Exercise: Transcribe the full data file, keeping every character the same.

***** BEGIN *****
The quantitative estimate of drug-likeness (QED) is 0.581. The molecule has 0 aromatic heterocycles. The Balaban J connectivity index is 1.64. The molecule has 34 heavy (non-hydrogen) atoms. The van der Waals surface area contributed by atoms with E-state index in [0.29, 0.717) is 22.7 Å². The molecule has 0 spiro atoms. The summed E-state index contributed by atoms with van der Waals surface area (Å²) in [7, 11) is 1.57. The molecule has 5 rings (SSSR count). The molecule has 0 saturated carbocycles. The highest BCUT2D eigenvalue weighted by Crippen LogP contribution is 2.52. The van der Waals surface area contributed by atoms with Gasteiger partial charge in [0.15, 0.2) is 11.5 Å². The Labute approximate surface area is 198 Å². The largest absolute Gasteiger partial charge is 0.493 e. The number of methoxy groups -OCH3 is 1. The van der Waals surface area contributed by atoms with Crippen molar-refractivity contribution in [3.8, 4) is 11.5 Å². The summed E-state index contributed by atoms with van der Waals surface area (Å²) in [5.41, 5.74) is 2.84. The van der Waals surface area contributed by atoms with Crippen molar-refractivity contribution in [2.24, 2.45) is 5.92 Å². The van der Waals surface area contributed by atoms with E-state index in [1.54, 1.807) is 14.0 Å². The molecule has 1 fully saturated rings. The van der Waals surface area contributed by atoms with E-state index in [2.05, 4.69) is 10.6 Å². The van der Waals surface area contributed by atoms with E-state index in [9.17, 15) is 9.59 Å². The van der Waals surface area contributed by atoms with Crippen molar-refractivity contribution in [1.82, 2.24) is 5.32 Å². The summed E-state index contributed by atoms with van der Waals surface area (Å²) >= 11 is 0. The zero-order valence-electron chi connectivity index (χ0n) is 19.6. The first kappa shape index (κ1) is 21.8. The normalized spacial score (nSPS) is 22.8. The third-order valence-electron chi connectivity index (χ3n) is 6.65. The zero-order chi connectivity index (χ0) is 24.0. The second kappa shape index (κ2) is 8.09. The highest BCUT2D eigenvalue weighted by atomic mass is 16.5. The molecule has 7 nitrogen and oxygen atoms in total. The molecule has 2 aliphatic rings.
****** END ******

The quantitative estimate of drug-likeness (QED) is 0.581. The molecule has 0 aromatic heterocycles. The Balaban J connectivity index is 1.64. The molecule has 34 heavy (non-hydrogen) atoms. The van der Waals surface area contributed by atoms with E-state index in [0.29, 0.717) is 22.7 Å². The molecule has 0 spiro atoms. The summed E-state index contributed by atoms with van der Waals surface area (Å²) in [7, 11) is 1.57. The molecule has 5 rings (SSSR count). The molecule has 0 saturated carbocycles. The highest BCUT2D eigenvalue weighted by Crippen LogP contribution is 2.52. The van der Waals surface area contributed by atoms with Gasteiger partial charge in [0.15, 0.2) is 11.5 Å². The Labute approximate surface area is 198 Å². The largest absolute Gasteiger partial charge is 0.493 e. The number of methoxy groups -OCH3 is 1. The van der Waals surface area contributed by atoms with Crippen molar-refractivity contribution in [3.8, 4) is 11.5 Å². The summed E-state index contributed by atoms with van der Waals surface area (Å²) in [5.41, 5.74) is 2.84. The van der Waals surface area contributed by atoms with Crippen molar-refractivity contribution in [2.24, 2.45) is 5.92 Å². The van der Waals surface area contributed by atoms with E-state index in [1.54, 1.807) is 14.0 Å². The molecule has 1 fully saturated rings. The van der Waals surface area contributed by atoms with E-state index in [2.05, 4.69) is 10.6 Å². The van der Waals surface area contributed by atoms with E-state index in [9.17, 15) is 9.59 Å². The van der Waals surface area contributed by atoms with Crippen molar-refractivity contribution in [1.82, 2.24) is 5.32 Å². The summed E-state index contributed by atoms with van der Waals surface area (Å²) >= 11 is 0. The zero-order valence-electron chi connectivity index (χ0n) is 19.6. The first kappa shape index (κ1) is 21.8. The normalized spacial score (nSPS) is 22.8. The third-order valence-electron chi connectivity index (χ3n) is 6.65. The zero-order chi connectivity index (χ0) is 24.0. The second kappa shape index (κ2) is 8.09. The highest BCUT2D eigenvalue weighted by atomic mass is 16.5. The molecule has 7 nitrogen and oxygen atoms in total. The molecule has 2 aliphatic rings.